Sometimes All You Need is Home

Sometimes All You Need is Home

I won't lie to you, leaving home isn't easy. When I chose to move to D.C., I chose to leave everything that I knew behind. I walked away from my entire comfort zone; I said good-bye to every familiar face and all of the places I knew. I left my friends, my family, and my university with hopes for amazing experiences and anticipation of incredible adventures.

Sometimes though, no matter how perfectly a new life is falling into place, there’s a sense of sadness about what we might have left behind. It seems so silly, that while everything was going right for me, I still find myself wondering if I made the right decision in coming here. For me, just being away from my home has changed me more than this city and the experiences themselves. I have a new understanding of the importance of family--because I have never needed my family more than I have these last three months. I have had times here in D.C., where I felt alone in this big world -- times when I was terrified from the uncertainty of my future, and times where I was exhausted to tears from a hard week. When I have needed them, my family has always been there to listen. My family has supported me through the stretches of days when I have no time to call and catch up, and the days I call ten times because I just need to talk to someone. My family has been my constant source of happiness and support.

When you decide to leave home and be completely on your own, hard times seem to hit even harder. There have been moments where I felt so lost, I couldn't explain what I was going through to anyone else, and in those moments I had to rely on the one person who knows me best--me. That is how you grow in ways you never thought possible; you have days where you don't think you can go on being brave, and then you do it anyway. This is life, it won't ever stop going on—you just have to always keep pushing through. It has been these challenging, at-my-breaking-point moments that have changed who I am. I don't know if come December I will even recognize the girl who moved in late August. I think that girl is gone forever—the Josie who didn’t know how to be strong enough.

This past weekend, I flew back home to Raleigh, North Carolina to be with my family. It was everything a trip back home should be like; I had all of my comforts again. I forgot about my responsibilities waiting for me back in D.C. and only focused on enjoying my short time in my home. There was good food to be eaten, much deserved relaxation, and a lot of catching up to do, and we did just that.

My Mom and I

 

On Monday, I was in denial that my time at home was ending. When my Mom asked me what time my flight was, I replied, "What flight?" I was consumed with a quiet sadness on the ride to the airport, and the realness set in while waiting in the terminal. When my flight lifted off the ground, I closed my eyes and pretended I was only going back to school, or to my Dad's--somewhere where my friends and family were. As I flew over the clouds that night, the sun was just setting and the sky was illuminated with every color of the rainbow--it's the kind of beauty you never get used to, even when you’ve flown hundreds of times like I have. As my flight approached Reagan National Airport, our plane descended in altitude and I began to recognize things below. With my forehead pressed against the cool plastic, I grew excited as I saw things; the elegance of George Washington's campus, the fountain outside Farmers Fishers Bakers turned into an ice-skating rink, runners along the Potomac, the monuments--so many places I was familiar with. There was this moment where I wish I could have frozen time...a moment where my little window overlooked--all at once--the Capitol building, the Washington Monument, the Lincoln and Jefferson Memorials, each one looking too unbelievable themselves to share the view with anything else. Each white-marbled structure kissed with pink and orange tones of the sunset--it was breathtaking. It was right then, that my heart betrayed my mind and I realized that I had been wrong; I did have comfort in this city. In fact, I know and love so many things about this beautiful city. I know the streets in my neighborhood, I know the metro stations, I know the employees at the Starbucks on 1401 New York Avenue, I know my classmates, coworkers, neighbors, roommates. I have so much love for the people here, all of the places I have been, and every experience I have made that I will take with me when I leave. Washington, D.C. is just another home I have. And just like leaving North Carolina, it took leaving this city to realize how much I love everything here, and how much I will miss it when it everything ends. I am so thankful I could make it home for the weekend to see my family. I am also just as thankful for what going home made me realize about how precious my time left here truly is. In this last month, I will try to focus on the places and people here, give them everything I have to give, and not to take one single day for granted.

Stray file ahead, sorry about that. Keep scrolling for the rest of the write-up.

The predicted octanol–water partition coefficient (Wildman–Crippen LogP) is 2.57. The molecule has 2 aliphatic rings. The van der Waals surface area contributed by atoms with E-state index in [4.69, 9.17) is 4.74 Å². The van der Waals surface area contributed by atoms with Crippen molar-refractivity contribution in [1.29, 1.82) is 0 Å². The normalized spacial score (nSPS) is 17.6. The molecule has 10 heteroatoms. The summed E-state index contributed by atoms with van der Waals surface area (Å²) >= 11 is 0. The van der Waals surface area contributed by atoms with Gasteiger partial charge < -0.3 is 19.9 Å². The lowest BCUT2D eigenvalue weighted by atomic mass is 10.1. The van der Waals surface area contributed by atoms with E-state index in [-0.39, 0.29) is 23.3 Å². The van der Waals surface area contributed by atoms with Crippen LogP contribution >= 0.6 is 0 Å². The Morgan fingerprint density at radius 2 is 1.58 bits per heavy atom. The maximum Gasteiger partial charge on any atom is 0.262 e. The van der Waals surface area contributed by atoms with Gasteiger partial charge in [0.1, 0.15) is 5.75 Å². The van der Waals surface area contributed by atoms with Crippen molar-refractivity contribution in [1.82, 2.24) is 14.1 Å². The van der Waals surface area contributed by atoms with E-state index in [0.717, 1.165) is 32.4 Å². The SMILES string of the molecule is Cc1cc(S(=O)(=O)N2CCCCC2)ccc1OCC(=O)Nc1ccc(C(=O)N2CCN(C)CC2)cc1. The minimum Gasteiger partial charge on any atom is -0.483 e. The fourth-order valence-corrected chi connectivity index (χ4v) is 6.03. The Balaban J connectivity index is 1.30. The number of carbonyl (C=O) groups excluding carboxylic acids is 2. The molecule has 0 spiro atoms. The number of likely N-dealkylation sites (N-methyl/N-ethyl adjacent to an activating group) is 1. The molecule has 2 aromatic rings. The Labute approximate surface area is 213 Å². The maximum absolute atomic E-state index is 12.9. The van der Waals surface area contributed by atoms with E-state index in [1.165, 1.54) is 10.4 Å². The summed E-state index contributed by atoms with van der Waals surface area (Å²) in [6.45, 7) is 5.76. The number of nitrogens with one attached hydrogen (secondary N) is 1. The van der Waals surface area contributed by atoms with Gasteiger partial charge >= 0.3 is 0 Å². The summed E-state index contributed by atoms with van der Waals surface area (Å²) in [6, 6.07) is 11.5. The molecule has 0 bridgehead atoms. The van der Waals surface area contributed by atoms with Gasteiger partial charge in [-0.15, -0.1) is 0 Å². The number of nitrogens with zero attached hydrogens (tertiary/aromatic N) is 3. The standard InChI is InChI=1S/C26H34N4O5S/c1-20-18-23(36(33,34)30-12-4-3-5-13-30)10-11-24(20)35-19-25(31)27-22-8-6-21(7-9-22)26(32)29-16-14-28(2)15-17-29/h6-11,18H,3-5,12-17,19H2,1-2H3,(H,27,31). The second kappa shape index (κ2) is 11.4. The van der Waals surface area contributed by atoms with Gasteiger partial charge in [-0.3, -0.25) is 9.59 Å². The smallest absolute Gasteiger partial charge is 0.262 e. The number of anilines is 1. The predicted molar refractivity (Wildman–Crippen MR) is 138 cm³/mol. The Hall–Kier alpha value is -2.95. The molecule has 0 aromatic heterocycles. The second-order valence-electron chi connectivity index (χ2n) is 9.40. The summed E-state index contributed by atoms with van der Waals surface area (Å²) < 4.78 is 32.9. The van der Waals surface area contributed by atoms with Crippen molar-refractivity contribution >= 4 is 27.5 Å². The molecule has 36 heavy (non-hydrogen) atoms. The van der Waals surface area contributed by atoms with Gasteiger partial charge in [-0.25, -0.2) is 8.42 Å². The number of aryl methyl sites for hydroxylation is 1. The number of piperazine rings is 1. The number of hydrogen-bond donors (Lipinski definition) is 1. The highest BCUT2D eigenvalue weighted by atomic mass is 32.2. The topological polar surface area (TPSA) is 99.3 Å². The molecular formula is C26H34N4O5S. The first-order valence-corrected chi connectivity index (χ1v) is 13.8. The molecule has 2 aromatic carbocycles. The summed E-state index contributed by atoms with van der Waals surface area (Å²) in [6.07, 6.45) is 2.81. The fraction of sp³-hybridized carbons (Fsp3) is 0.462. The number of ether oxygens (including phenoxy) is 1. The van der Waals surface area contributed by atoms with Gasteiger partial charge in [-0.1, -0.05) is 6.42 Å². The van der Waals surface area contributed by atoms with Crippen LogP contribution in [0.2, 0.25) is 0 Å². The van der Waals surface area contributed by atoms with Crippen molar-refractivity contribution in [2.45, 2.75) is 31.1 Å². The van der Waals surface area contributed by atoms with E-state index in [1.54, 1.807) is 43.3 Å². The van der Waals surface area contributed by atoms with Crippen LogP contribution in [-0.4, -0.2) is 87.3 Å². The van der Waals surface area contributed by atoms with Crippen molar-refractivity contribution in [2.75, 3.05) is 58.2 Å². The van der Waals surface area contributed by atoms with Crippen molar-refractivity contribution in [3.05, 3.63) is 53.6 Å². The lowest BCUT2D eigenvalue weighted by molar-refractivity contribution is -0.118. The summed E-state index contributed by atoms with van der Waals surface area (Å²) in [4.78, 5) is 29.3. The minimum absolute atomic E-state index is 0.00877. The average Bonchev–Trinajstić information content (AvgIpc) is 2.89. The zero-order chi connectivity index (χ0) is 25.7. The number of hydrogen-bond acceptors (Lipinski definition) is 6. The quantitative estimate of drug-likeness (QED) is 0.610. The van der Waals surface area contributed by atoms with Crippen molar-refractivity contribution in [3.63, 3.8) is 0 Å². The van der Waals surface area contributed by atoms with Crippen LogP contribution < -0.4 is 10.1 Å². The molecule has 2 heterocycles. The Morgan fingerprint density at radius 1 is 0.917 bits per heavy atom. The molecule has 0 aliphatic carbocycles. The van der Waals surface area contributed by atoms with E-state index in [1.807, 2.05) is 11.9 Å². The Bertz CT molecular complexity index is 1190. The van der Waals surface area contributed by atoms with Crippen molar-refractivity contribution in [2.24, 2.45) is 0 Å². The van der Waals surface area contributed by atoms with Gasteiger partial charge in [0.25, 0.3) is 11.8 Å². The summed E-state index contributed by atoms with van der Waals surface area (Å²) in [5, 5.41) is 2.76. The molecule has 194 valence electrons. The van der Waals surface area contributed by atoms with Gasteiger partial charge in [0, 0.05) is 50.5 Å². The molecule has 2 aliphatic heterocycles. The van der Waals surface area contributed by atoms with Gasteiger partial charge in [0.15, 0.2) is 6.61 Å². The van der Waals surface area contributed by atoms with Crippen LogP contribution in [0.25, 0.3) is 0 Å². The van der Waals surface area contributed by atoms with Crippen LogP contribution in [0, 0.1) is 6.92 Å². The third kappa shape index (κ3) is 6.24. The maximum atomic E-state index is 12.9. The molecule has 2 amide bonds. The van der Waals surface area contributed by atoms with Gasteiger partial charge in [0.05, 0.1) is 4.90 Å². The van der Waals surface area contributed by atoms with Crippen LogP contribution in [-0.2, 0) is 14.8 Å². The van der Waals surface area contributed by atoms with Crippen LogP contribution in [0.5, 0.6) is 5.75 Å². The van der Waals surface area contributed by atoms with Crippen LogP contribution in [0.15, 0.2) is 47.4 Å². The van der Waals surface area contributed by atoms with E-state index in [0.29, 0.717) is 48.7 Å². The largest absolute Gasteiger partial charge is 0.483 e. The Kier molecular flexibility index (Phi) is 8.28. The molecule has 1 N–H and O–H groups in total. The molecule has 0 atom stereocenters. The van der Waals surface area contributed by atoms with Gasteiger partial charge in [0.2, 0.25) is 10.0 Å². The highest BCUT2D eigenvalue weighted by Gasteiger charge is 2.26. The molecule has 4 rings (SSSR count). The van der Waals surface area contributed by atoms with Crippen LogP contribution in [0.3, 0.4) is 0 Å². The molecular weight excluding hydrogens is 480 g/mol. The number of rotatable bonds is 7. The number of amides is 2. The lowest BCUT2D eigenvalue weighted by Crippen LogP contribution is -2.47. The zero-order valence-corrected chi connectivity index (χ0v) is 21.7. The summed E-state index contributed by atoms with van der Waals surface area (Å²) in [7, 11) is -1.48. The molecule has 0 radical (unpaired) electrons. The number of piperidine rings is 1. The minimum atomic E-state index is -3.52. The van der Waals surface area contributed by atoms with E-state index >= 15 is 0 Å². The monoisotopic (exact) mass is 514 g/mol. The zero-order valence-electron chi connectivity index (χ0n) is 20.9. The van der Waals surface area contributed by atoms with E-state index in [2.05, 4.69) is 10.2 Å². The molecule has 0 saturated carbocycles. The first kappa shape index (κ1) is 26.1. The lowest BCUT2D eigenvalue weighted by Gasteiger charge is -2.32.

"Home wasn't a set house, or a single town on a map. It was wherever the people who loved you were, whenever you were together. Not a place, but a moment, and then another, building on each other like bricks to create a solid shelter that you take with you for your entire life, wherever you may go."

-Sarah Dessen

Experience a Day in the Life of an Intern at The Washington Center

Learn More